In response to increasing unemployment rates in South Africa, Engen are running various campaigns to recruit candidates for learnerships, which are based on business and industry needs.
To date, Engen has trained over 500 artisans and professional drivers, who are now licensed to trade in various fields.
Engen invites interested people to email their CV’s to Learnerships@engenoil.com and to check for available learnership opportunities on the company web site. (www.engen.co.za).
South Africa has an unemployment rate of approximately 27%, yet at the same time, the country has a shortage of suitably qualified people. In an effort to help address this anomaly, Engen offers a variety of learnerships in technical fields to help educate and upskill school leavers and unemployed youth.
A learnership is a work-based learning programme where classroom studies at a college or training centre are combined with practical on-the-job experience. Research shows that we learn far better, when we practice what we have been taught in the classroom in a real workplace environment.
Engen aligns its learnership recruitment to its business needs. Those who complete their learnerships are often employed by the company or within the broader petroleum industry.
“In this way, the introduction of learnerships is making a good contribution towards solving the skills shortage in the industry,” says Mmalenyalo Galane, Skills Development Facilitator at Engen.
“By physically performing tasks in the workplace that are learned in the classroom, you can put into action what you have learned and also what you did not understand. This allows you to ask the trainer to explain that part of the lesson again until you fully understand it.”
Galane says the learnerships offered by Engen form part of a nationally recognised qualification and are directly linked to an occupation.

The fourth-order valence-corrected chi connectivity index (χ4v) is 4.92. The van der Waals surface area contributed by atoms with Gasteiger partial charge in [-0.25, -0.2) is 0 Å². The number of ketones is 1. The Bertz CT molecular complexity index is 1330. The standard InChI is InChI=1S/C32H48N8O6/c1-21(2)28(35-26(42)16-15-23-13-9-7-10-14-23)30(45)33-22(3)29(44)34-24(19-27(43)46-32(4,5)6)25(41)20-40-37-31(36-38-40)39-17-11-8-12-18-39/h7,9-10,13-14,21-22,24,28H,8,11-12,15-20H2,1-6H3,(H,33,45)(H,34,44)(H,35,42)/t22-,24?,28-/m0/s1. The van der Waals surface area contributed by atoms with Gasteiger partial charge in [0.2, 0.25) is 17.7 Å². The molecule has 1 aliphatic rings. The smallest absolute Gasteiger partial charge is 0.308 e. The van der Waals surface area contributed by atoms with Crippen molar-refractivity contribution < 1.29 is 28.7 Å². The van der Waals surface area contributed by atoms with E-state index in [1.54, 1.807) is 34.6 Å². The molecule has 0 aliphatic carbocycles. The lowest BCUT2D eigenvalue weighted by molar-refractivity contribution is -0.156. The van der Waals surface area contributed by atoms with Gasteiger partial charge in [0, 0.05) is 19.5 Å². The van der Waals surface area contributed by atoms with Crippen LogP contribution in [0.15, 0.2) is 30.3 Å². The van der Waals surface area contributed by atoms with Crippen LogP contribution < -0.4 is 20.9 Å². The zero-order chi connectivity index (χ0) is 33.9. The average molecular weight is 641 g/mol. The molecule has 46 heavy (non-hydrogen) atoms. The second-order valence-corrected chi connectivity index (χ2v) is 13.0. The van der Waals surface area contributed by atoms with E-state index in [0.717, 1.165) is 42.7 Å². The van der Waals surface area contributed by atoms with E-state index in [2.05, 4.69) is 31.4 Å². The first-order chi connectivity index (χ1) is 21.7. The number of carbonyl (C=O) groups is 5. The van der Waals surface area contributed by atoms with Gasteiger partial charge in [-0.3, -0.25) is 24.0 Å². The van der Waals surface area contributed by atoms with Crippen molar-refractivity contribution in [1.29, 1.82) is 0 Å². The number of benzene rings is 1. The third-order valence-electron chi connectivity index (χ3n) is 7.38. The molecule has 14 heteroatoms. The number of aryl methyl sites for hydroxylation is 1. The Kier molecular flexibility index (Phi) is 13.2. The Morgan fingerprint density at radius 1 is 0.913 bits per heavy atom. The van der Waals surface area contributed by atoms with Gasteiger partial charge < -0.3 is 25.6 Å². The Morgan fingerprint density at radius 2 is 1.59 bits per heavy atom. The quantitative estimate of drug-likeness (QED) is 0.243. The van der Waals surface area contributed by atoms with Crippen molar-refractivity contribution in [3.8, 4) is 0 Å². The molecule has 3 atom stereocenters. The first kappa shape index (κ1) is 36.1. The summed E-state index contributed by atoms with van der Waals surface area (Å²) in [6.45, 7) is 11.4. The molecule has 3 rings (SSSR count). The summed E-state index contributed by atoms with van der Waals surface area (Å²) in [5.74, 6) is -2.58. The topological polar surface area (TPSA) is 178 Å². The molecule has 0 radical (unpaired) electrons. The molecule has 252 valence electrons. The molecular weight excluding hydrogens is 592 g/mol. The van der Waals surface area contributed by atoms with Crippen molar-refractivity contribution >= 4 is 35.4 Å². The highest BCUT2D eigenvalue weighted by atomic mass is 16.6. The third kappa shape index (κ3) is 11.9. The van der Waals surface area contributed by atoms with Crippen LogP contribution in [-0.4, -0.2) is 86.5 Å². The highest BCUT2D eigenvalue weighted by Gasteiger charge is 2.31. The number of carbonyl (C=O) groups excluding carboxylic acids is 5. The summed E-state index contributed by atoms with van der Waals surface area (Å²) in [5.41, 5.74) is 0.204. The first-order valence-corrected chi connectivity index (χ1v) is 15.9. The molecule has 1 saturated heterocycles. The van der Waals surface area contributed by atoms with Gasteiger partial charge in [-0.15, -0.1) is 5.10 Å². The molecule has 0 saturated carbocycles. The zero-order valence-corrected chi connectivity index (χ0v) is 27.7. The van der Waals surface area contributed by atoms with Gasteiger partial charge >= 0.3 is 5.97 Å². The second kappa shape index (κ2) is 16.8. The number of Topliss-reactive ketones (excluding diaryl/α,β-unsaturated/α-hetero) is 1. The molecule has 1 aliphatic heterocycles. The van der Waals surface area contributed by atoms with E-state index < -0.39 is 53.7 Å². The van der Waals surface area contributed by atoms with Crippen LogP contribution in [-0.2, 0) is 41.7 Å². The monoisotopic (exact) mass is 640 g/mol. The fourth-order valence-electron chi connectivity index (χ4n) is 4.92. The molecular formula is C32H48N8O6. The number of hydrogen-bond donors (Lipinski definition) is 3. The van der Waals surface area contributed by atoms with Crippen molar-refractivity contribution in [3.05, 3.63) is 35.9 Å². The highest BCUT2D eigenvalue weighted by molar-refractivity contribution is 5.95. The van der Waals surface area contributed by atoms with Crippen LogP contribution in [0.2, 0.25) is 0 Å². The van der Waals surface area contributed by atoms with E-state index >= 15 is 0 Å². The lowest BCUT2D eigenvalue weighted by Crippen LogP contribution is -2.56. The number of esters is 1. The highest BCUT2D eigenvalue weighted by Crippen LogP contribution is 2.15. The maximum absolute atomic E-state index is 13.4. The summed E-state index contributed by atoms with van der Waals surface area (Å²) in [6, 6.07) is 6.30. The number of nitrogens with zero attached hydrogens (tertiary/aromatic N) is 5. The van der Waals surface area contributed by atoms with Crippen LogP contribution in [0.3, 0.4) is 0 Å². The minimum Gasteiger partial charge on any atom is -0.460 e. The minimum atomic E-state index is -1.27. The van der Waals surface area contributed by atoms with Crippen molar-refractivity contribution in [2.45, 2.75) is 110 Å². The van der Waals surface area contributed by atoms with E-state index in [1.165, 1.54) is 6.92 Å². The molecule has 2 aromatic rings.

“A learnership does not only teach skills for a particular job when you complete your training, it also forms part of a higher qualification towards which you can study by undertaking other learnerships or short courses.”
Adds Galane: “Each learnership has a specific level of qualification. For example, if you want to become an artisan, you must complete four separate learnerships (levels 1, 2, 3 & 4). There is no set period to do this, as each level counts towards the full qualification.”
Engen offers learnerships in Chemical Operations, Professional Driving, and Production Technology, as well as various trade occupation apprenticeships such as diesel mechanic, fitter and turner, instruments and electrical.
The 12-month learnerships offered by Engen pays a monthly stipend to successful candidates.
Engen is also passionate about the development of people with disabilities, says Engen’s head of Human Resources, Chwayita Mareka, and has partnered with an N.P.O. in Cape Town for learnerships specifically designed for people with disabilities.
In addition to the learnership programme, Engen also funds bursaries for students studying Engineering and Finance-related degrees, with the aim of creating a pipeline of talent for the Engen Graduate Development Programme.
“In all these ways, Engen is surely doing its part in helping reduce the country’s high unemployment rate by developing the unemployed Youth and further upskilling them on the job,” says Mareka.